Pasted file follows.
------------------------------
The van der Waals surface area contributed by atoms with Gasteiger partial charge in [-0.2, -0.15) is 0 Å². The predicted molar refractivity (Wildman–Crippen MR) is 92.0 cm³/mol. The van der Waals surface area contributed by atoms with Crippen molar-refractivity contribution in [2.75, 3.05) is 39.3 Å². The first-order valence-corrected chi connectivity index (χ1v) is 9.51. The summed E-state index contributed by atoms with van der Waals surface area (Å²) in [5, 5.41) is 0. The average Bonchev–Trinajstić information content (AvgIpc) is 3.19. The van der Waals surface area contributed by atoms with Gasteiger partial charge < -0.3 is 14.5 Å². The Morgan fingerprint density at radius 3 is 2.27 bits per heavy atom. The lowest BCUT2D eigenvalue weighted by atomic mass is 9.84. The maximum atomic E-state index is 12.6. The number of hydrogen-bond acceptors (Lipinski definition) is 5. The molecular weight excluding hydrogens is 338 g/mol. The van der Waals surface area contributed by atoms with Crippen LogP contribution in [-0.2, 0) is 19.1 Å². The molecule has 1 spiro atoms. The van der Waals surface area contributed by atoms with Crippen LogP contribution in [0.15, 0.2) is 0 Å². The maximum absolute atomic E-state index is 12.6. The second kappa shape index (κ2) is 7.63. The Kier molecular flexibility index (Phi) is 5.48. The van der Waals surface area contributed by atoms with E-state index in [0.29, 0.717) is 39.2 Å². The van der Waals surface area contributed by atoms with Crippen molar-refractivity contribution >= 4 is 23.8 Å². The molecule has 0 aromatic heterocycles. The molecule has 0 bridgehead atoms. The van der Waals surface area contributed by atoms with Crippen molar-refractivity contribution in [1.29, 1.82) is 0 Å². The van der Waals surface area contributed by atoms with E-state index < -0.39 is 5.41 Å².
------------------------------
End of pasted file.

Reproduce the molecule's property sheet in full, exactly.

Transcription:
The van der Waals surface area contributed by atoms with Gasteiger partial charge in [-0.2, -0.15) is 0 Å². The predicted molar refractivity (Wildman–Crippen MR) is 92.0 cm³/mol. The van der Waals surface area contributed by atoms with Crippen molar-refractivity contribution in [2.75, 3.05) is 39.3 Å². The first-order valence-corrected chi connectivity index (χ1v) is 9.51. The summed E-state index contributed by atoms with van der Waals surface area (Å²) in [5, 5.41) is 0. The average Bonchev–Trinajstić information content (AvgIpc) is 3.19. The van der Waals surface area contributed by atoms with Gasteiger partial charge < -0.3 is 14.5 Å². The Morgan fingerprint density at radius 3 is 2.27 bits per heavy atom. The lowest BCUT2D eigenvalue weighted by atomic mass is 9.84. The maximum atomic E-state index is 12.6. The number of hydrogen-bond acceptors (Lipinski definition) is 5. The molecular weight excluding hydrogens is 338 g/mol. The van der Waals surface area contributed by atoms with Crippen LogP contribution in [-0.2, 0) is 19.1 Å². The molecule has 1 spiro atoms. The van der Waals surface area contributed by atoms with Crippen LogP contribution in [0.15, 0.2) is 0 Å². The maximum absolute atomic E-state index is 12.6. The second kappa shape index (κ2) is 7.63. The Kier molecular flexibility index (Phi) is 5.48. The van der Waals surface area contributed by atoms with E-state index in [0.29, 0.717) is 39.2 Å². The van der Waals surface area contributed by atoms with Crippen molar-refractivity contribution >= 4 is 23.8 Å². The molecule has 0 aromatic heterocycles. The molecule has 0 bridgehead atoms. The van der Waals surface area contributed by atoms with Crippen molar-refractivity contribution in [1.29, 1.82) is 0 Å². The van der Waals surface area contributed by atoms with E-state index < -0.39 is 5.41 Å².